Due to the expected low number of cardiovascular events, this study was not able to examine specific cardiovascular outcomes or events. However, the general FRS has been reported to have an area under the receiver operating characteristics curve of 0.78 to predict carotid intima-media thickness among persons with HIV infection , and performed better than the more commonly used coronary heart disease FRS, or metabolic syndrome definitions [31, 32]. In addition, despite the fact that the general FRS has not been validated in HCV and HIV/HCV populations, the ordering of a person’s risk relative to others has been shown to be consistent in the general and HIV population regardless of which equation is used to quantify CVD risk . Thus future studies should prospectively assess if infection groups continue to experience an estimated higher risk of CVD compared to the general population.
To the best of our knowledge, ours is the first study to simultaneously compare the general FRS and vascular ages in the general population to individuals with HIV, HCV, or HIV/HCV. Although the coronary FRS is the more commonly used predictor of CVD, the general FRS has significant public health importance and may be particularly informative for translating heart disease risk to patients. As these populations age, the risk of CVD becomes an increasingly important area of research. Results from this study suggest the risk of CVD is increased in persons co-infected with HIV/HCV, and mono-infected with HCV compared to the general population. In particular, the previously reported ‘protective’ effect  of lower lipid profiles in HCV mono-infected and HIV/HCV co-infected patients did not reduce their general FRSs or vascular age in our study. Lower lipid profiles in persons mono-infected with HCV or co-infected with HIV/HCV may incorrectly influence clinicians and patients into believing there is little risk of CVD. This incorrect assumption may translate into paying less attention to other CVD risk factors such as hypertension, diabetes or smoking. Further research should be conducted in elucidating the risk of CVD in these populations, and in validating risk measures in order to lower morbidity and mortality for infected individuals. Notably, the elevated vascular age differences in all groups are a cautionary reminder that CVD risk surveillance is needed for all populations.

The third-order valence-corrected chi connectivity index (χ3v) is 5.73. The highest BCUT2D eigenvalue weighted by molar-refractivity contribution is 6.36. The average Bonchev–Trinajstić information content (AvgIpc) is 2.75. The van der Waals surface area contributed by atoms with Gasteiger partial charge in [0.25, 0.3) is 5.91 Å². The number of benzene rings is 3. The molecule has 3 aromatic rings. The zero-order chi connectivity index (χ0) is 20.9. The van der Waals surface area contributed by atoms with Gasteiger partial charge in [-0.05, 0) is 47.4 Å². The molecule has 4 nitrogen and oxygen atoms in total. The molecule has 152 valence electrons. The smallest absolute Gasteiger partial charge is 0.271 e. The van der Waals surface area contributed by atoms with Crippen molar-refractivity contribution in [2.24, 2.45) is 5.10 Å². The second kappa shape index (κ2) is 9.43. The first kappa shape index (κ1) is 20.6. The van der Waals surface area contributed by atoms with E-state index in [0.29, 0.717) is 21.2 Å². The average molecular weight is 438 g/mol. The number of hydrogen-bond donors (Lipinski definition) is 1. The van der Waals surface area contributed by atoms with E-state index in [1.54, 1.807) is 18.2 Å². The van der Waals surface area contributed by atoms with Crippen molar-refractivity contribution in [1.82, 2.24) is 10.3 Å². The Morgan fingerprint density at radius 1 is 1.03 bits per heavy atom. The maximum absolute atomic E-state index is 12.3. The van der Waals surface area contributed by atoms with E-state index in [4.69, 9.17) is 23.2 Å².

With effective antiretrovirals, HIV patients are living longer and are at an increased risk for cardiovascular disease. The Framingham Risk Score is often used to predict cardiovascular disease in the general population but data on Framingham Risk Scores in HIV and Hepatitis C patients is limited. A comparison between the risk scores between HIV, Hepatitis C, and HIV/Hepatitis C patients with the general population has yet to be carried out.